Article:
pale faces which brought the recommendation of sorrow. Let us bear with his simplicity. Perhaps when he 'made a feast,' he consulted a very old-fashioned Book as to the selection of his guests.
The writer willingly incurs the ridicule of those who believe goodness to be only a refined selfishness, when he looks back, as far as boyhood, to recall some single piece of slight or rudeness, some hard unkindness or cold neglect, some evil influence or moral flaw in his old friend's character, and cannot find it. Were there many such, sarcasm might break her shafts. Our great satirist said that, if his wide experience had shown him twelve men like Arbuthnot, he never would have written the 'Travels.'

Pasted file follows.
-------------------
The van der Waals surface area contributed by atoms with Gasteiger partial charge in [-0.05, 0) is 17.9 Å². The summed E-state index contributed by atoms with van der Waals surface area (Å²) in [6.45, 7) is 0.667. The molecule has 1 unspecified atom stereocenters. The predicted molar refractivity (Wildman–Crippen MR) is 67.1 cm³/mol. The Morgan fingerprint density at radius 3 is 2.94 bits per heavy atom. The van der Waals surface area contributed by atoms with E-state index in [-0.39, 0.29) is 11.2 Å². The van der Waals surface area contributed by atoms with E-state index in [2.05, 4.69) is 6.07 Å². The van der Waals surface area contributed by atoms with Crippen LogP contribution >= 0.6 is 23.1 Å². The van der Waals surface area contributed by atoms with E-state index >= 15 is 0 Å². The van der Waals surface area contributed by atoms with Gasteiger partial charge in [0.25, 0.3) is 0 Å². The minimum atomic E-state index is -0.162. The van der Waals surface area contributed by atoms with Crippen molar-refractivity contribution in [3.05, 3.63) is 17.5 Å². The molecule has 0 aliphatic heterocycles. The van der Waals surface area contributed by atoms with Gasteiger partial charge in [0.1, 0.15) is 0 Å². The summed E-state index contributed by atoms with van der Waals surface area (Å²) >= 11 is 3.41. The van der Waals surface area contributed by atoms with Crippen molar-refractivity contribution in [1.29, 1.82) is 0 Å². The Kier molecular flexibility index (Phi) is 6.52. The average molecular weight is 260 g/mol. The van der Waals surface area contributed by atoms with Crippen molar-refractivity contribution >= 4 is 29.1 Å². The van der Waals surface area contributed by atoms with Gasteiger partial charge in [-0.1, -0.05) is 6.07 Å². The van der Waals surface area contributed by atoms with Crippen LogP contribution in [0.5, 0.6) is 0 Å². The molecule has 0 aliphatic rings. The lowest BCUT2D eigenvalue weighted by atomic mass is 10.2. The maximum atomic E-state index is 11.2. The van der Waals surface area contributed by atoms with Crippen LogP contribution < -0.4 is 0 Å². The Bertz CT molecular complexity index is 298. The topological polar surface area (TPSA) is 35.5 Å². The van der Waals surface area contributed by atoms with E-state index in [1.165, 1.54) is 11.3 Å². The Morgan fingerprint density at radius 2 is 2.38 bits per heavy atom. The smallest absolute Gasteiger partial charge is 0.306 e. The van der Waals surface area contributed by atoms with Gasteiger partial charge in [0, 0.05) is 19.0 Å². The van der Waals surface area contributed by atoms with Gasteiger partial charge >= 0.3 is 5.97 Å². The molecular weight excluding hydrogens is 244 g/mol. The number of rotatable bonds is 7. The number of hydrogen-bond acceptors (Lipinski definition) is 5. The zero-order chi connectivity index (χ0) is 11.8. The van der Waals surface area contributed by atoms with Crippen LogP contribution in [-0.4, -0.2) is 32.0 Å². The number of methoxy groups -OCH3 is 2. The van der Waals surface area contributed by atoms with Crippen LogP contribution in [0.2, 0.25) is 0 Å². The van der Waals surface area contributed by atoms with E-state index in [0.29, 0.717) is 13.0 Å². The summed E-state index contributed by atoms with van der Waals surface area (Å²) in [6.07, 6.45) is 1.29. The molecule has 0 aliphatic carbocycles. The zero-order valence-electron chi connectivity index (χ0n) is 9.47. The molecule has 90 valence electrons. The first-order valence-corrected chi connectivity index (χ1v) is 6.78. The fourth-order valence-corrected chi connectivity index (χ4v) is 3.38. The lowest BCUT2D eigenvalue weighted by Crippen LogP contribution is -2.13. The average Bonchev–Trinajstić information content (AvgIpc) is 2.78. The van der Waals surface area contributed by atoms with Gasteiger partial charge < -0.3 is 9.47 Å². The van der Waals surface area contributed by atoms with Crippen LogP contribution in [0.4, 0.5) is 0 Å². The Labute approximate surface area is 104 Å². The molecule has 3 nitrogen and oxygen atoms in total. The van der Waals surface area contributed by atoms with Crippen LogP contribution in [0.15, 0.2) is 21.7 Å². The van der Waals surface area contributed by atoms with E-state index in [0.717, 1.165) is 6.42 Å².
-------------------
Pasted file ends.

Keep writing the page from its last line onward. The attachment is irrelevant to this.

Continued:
A symmetrical soul is a thing very beautiful and very rare. Who does not find about him and within him grotesque mixtures, or unbalanced faculties, or inconsistent desires; the understanding and the will at feud, the very will in vacillation; opinions shifting with the mode, and smaller impertinences which he forgives, if they are not his own, for the amusement they afford him?
Let those who knew Francis Finch be thankful; they have seen a disciplined and a just man—'a city at unity with itself.